Peanut Butter Banana Smoothie

You Will Need:
1 ripe banana cut into pieces
1-1/2 cups of ice
1 cup plain/banana/vanilla yogurt
1-1/2 tablespoons peanut butter (chunky or creamy)

Add the ice, peanut butter and yogurt to you blender, blend on high speed until smooth. If the mixture is too dry add milk until it blends smooth. Add your banana and blend until completely mixed. Pour into a chilled tall glass, garnish with chocolate sprinkles or ‘Nilla wafers. Enjoy!

Berrylicious Boost

You Will Need:
1-1/2 cups frozen berries
1 cup orange juice
1/2 cup ice

Blend all ingredients in blender on high until smooth. This recipe gives your immune system a great kickstart with the vitamin c of the orange juice and the antioxidants of the berries. It’s great in the early morning when you are all running out the door, or when that 2:30 dragging feeling creeps up after the ride home from school. It’s also a great treat after a Saturday soccer game or a tasty treat to make for dessert.

Tropical Treat

You Will Need:
1/2 cup crushed pineapple
1/2 cup coconut milk
1 cup ice
1/2 cup mandarin oranges

Blend all ingredients til smooth, add chaise lounge, Jimmy Buffett, crazy straw and tiny umbrella for instant karma fix.

Strawberry Dream

You Will Need:
1 cup fresh strawberries
1/2 cup skim milk (or for a thicker treat heavy cream)
1 tablespoon Splenda or 2 tablespoons strawberry syrup
1 cup ice
Fat Free Reddi-whip

Blend all ingredients except Reddi-Whip until smooth, layer whipped cream and smoothie in a frozen glass, top with whipped cream and a strawberry for garnish.

Fruit Punch

You Will Need:
1/2 cup ice
1 can cocktail fruit
1/2 cup Cranberry juice

Blend all ingredients for a tart and refreshing smoothie that is great at the end of a long day and can easily be adapted for those who may not like cranberry juice, try regular fruit punch, Hawaiian punch, orange juice, apple juice, or anything that you’d like.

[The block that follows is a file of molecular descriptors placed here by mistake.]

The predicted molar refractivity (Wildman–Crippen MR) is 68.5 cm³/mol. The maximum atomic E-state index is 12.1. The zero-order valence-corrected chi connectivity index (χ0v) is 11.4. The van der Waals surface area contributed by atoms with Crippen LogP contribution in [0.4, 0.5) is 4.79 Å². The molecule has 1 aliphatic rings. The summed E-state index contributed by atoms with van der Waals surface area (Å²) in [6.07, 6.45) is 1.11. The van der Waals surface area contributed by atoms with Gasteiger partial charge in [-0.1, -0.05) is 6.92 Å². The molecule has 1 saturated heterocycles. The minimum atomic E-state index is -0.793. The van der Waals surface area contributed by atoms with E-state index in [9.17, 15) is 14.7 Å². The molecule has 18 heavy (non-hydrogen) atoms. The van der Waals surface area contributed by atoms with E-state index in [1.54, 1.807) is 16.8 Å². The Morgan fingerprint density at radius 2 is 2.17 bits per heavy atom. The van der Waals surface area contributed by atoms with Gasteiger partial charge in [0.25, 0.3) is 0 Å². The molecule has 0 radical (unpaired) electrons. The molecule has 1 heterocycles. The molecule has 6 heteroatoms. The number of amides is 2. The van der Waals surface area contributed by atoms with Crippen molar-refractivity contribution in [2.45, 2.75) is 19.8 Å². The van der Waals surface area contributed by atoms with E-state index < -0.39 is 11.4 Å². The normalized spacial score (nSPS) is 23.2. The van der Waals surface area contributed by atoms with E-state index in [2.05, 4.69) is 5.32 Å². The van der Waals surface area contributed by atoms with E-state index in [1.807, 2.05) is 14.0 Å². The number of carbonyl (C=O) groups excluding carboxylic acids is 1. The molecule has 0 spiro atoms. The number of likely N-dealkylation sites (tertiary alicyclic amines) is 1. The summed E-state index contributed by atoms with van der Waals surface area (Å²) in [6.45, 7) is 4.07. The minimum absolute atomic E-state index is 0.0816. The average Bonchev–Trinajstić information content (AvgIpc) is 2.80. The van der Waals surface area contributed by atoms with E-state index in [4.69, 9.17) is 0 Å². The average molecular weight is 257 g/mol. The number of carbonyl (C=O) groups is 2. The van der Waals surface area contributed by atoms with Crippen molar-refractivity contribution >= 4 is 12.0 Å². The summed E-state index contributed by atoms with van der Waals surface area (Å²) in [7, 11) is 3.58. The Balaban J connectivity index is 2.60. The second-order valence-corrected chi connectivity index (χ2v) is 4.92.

Frozen Lemonade

You Will Need:
1/2 cup of ice
1 large Meyer lemon, peeled, seeds removed, and segmented or 1/2 cup lemon juice
1 tablespoon Splenda

Blend all ingredients until smooth. The Meyer lemon is sweet and the pulp of the lemon gives this smoothie great texture and nutrient quality.

All of these recipes can be adapted according to tastes, allergies, and amounts. They are easily doubled or tripled for lots of kids, and most of the ingredients are easily obtainable at your local grocery store. Some quick and easy substitutions can enhance the nutrient value, such as Splenda for sugar, skim milk for whole, OJ with calcium or pulp instead of concentrated, frozen juice cubes instead of ice. Try adding flax seed or a vitamin packet for extra health benefits, or make the smoothies with a Boost or Slim Fast drink instead of milk for extra protein and more energy value for a meal replacement.

If you’re looking for a different tried and true smoothie recipe you can of course search the ‘Net, or there are several books available that are dedicated to the art of smoothie making since its inception as a great diet enabler. Here are a few links to check out in your search


Kids Simple Smoothie Recipes
Healthy Snacks for Kids: Smoothies
Basic Healthy Smoothie Recipe
Homemade Juices and Smoothies


Cool Smoothies Juices and Cocktails
Super-Charged Smoothies

Happy Cooking!